These are unprecedented times due to the COVID-19 pandemic, which has caused the global economy to slow down immensely. The impact of uncertainty and mandated non-essential business shutdowns has taken a heavy toll on organizations throughout Houston and, more broadly, Texas.
In some cases, public company valuations have dropped by as much as a third. It may be a while before the local and national economies return to normal. Even in the face of these challenges, organizations have a great opportunity to rethink some of their business functions including their supply chains.
Consider these three things to ensure agility, resiliency, and stronger supplier and customer relationships.
1. Get even closer to customers, understand how their preferences are morphing.
2. Look at the entirety of your supply chain, not just your primary suppliers, but secondary and tertiary as well.
3. Strengthen technology and use of dashboards to monitor potential disruption.
Understanding the customers and suppliers
The shocks to both supply and demand have imposed tremendous uncertainty on supply chains — the effect is costly. There are many ways to minimize the effect and one of the ways is to think beyond what your immediate customer wants. Your customers’ business objectives can be better achieved by focusing on and satisfying the needs of the final customer.
Similarly, think beyond your suppliers. Ask what and from whom do your suppliers source their materials to meet your demand? Is your supplier’s production threatened due to their suppliers? How could a geopolitical risk, a natural disaster, or a pandemic effect your supplier and their suppliers?
To answer these questions your organizations must embrace the extended supply chain. It’s really about assessing your supply chain vulnerability. Does your organization need to move things regionally, nearshore, onshore? What is the best strategy to minimize impact to your business during a crisis?
It may seem like a daunting task for an organization to invest in, however, by thinking big and starting small there is a tremendous benefit in understanding and owning the extended supply.
But why is it so difficult?
The old playbook between supply chain partners is generally focused internally, it works toward disparate objectives resulting in differing goals. Since the goals are not fully aligned between the supply chain partners, it can lead to sub-optimal results. In other words, everyone piece of the supply chain needs to be on the same page to understand how one element impacts the other.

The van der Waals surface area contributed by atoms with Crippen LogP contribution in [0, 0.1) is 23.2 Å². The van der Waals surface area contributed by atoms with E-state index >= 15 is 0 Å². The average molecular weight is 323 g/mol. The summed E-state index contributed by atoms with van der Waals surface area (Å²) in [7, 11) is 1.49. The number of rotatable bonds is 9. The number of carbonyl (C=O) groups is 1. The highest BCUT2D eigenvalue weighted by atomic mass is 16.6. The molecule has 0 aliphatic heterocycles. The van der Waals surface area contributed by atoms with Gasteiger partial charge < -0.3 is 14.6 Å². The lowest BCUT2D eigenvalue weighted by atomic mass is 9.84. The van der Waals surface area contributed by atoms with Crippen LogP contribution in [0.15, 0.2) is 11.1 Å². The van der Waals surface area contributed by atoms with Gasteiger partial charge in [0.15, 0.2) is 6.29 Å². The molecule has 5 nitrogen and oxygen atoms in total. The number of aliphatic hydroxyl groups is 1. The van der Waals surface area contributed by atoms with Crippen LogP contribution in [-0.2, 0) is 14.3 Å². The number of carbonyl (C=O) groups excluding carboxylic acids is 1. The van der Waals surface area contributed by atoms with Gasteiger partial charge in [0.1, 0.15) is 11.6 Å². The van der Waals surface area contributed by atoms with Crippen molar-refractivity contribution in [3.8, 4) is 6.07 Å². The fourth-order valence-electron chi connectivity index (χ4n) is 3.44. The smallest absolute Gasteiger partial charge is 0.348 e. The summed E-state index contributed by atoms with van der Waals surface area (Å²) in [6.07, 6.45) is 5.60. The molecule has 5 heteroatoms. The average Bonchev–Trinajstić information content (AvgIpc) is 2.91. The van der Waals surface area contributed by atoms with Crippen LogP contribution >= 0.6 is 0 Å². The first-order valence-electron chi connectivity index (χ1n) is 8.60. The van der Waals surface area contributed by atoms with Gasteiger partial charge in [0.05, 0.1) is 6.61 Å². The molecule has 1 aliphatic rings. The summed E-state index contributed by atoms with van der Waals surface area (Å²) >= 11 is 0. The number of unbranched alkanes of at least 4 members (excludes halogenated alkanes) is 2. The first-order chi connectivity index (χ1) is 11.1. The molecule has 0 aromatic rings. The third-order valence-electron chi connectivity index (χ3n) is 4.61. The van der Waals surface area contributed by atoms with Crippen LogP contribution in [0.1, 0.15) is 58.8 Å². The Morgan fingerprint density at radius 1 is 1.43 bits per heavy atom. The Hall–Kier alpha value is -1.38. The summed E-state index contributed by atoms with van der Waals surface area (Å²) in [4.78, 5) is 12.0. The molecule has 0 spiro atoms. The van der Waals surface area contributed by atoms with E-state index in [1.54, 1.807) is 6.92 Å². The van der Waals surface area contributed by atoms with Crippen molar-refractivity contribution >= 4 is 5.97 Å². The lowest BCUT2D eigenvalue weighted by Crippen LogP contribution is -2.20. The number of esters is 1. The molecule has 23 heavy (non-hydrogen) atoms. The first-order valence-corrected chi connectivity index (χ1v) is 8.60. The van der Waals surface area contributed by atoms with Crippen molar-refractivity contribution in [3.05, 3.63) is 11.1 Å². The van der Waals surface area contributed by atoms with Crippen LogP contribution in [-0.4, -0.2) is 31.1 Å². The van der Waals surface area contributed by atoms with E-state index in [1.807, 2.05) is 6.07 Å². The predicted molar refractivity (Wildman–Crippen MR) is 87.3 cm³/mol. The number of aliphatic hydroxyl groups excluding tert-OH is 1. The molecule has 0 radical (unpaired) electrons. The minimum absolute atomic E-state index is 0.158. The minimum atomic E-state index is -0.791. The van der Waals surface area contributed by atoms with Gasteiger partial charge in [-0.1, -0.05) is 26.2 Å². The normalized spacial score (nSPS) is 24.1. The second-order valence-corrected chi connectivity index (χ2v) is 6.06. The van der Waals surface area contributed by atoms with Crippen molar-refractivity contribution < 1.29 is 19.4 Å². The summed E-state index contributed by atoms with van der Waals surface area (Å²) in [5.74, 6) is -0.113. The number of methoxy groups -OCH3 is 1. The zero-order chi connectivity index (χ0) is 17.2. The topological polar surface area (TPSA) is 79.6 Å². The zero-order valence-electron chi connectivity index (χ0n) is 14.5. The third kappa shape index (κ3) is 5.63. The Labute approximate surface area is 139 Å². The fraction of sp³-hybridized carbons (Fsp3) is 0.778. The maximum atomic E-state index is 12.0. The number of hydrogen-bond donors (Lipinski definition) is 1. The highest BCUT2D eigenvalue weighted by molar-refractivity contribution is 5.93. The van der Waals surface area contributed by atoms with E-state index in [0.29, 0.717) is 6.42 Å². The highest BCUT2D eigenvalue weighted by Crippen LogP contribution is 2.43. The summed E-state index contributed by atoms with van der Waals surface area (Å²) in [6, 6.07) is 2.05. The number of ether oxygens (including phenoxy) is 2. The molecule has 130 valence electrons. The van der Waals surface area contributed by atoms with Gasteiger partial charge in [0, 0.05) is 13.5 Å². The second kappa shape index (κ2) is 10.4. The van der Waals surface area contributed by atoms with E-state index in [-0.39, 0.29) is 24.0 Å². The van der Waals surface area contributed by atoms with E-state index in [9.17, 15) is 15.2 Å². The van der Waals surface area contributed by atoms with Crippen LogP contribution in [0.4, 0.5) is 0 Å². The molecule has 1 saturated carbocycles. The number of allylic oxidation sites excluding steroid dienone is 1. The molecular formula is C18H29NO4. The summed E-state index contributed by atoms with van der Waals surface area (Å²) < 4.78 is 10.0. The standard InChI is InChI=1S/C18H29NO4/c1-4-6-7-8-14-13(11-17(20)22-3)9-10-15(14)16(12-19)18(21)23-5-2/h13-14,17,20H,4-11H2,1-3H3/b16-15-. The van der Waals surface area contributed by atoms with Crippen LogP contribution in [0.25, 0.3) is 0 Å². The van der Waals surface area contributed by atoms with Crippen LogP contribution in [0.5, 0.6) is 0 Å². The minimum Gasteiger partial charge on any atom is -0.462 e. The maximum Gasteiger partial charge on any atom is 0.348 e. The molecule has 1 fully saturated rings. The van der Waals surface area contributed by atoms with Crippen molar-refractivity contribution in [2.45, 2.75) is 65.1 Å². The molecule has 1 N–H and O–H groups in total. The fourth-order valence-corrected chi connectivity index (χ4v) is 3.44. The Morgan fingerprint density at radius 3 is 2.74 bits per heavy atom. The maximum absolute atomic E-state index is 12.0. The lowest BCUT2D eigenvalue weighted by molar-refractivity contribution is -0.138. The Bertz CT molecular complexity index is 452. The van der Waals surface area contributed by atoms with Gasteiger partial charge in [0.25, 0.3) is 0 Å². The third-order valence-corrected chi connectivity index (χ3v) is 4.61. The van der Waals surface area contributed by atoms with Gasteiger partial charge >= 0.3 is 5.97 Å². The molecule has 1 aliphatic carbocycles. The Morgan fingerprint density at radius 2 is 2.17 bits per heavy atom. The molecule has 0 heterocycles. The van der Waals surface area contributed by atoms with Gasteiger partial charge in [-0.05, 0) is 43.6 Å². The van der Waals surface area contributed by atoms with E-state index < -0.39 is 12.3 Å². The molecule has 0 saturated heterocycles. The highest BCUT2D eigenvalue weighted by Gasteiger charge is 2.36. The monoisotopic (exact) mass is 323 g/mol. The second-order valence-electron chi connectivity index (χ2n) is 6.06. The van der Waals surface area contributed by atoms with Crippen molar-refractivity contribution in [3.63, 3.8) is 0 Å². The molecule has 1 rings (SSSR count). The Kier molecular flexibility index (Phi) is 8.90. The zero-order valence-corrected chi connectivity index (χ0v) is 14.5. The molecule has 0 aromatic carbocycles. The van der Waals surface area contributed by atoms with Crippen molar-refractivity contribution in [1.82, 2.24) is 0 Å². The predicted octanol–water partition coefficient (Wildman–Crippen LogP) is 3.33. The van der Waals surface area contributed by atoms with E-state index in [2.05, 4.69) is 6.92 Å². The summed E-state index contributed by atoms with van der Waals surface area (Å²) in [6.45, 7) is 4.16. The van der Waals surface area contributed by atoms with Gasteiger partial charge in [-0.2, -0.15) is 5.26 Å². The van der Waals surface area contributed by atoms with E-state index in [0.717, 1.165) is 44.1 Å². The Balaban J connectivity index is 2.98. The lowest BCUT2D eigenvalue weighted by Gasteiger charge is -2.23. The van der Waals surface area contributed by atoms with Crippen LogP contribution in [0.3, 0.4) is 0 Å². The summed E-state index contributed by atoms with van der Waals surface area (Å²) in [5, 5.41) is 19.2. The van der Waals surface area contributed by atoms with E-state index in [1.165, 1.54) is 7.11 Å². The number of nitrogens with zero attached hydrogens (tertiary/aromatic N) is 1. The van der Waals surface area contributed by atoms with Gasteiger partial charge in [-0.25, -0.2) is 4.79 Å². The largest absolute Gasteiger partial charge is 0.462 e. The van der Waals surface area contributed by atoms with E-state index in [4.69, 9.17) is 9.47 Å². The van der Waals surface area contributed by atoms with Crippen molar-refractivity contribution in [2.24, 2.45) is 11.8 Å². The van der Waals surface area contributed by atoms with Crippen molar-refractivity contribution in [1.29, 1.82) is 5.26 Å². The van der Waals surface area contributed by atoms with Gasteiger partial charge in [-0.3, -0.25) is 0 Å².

Today given the market volatility, it is becoming increasingly evident that a new playbook needs to be written on the buyer-supplier relationship. Building strong partnerships is a journey that mandates behavioral and strategic change. Buyers and suppliers need to have a shared vision of the future. For the vision to become reality, both parties must show vulnerability, cooperation, and focus.
These activities are a necessity and should be considered critical for the business. Utilize known techniques to identify your critical supply chain partners. Leverage analytics and visualization tools to identify opportunities and risks with your strategic suppliers and their suppliers. This extended supply chain will help your organization create early mitigation plans and minimize supply disruptions to the end customer.
Now is the time to act
Given the current state of uncertainty, organizations have a great opportunity to rethink their current supply chain operating models. Any new model must be that of the extended supply chain where customers and suppliers are thought of as partners. This change in mindset is not just to address today’s obstacles but also future uncertainties. Organizations should look to establish trusted supply chain relationships where buyers and suppliers act as one. This change in the behavior of working together to manage unpredictable markets is no longer desired but a necessity. If buyers and their suppliers stay ready together, they’ll be ahead of the game when sudden business disruptions occur.
Jason Jordan is an advisory principal with KPMG in Houston.